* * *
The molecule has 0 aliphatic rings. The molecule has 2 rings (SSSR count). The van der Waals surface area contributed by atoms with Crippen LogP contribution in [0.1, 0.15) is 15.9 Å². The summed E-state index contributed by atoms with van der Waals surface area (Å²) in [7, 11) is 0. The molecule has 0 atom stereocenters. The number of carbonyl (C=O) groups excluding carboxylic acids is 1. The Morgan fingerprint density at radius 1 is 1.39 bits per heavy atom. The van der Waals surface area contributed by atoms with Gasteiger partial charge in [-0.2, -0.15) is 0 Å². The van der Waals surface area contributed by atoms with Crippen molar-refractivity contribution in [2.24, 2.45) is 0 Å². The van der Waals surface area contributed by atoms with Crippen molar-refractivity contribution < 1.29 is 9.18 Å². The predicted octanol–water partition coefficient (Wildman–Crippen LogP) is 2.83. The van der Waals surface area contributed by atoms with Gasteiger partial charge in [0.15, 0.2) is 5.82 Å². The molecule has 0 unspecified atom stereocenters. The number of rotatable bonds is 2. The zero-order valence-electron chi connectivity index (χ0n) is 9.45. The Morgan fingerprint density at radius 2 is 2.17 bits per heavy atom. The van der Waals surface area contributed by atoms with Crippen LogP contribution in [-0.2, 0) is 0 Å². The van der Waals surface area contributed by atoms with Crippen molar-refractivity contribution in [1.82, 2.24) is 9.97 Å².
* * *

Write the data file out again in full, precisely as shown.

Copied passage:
The molecule has 0 aliphatic rings. The molecule has 2 rings (SSSR count). The van der Waals surface area contributed by atoms with Crippen LogP contribution in [0.1, 0.15) is 15.9 Å². The summed E-state index contributed by atoms with van der Waals surface area (Å²) in [7, 11) is 0. The molecule has 0 atom stereocenters. The number of carbonyl (C=O) groups excluding carboxylic acids is 1. The Morgan fingerprint density at radius 1 is 1.39 bits per heavy atom. The van der Waals surface area contributed by atoms with Gasteiger partial charge in [-0.2, -0.15) is 0 Å². The van der Waals surface area contributed by atoms with Crippen molar-refractivity contribution in [2.24, 2.45) is 0 Å². The van der Waals surface area contributed by atoms with Crippen molar-refractivity contribution < 1.29 is 9.18 Å². The predicted octanol–water partition coefficient (Wildman–Crippen LogP) is 2.83. The van der Waals surface area contributed by atoms with Gasteiger partial charge in [0.15, 0.2) is 5.82 Å². The molecule has 0 unspecified atom stereocenters. The number of rotatable bonds is 2. The zero-order valence-electron chi connectivity index (χ0n) is 9.45. The Morgan fingerprint density at radius 2 is 2.17 bits per heavy atom. The van der Waals surface area contributed by atoms with Crippen LogP contribution in [-0.2, 0) is 0 Å². The van der Waals surface area contributed by atoms with Crippen molar-refractivity contribution in [1.82, 2.24) is 9.97 Å².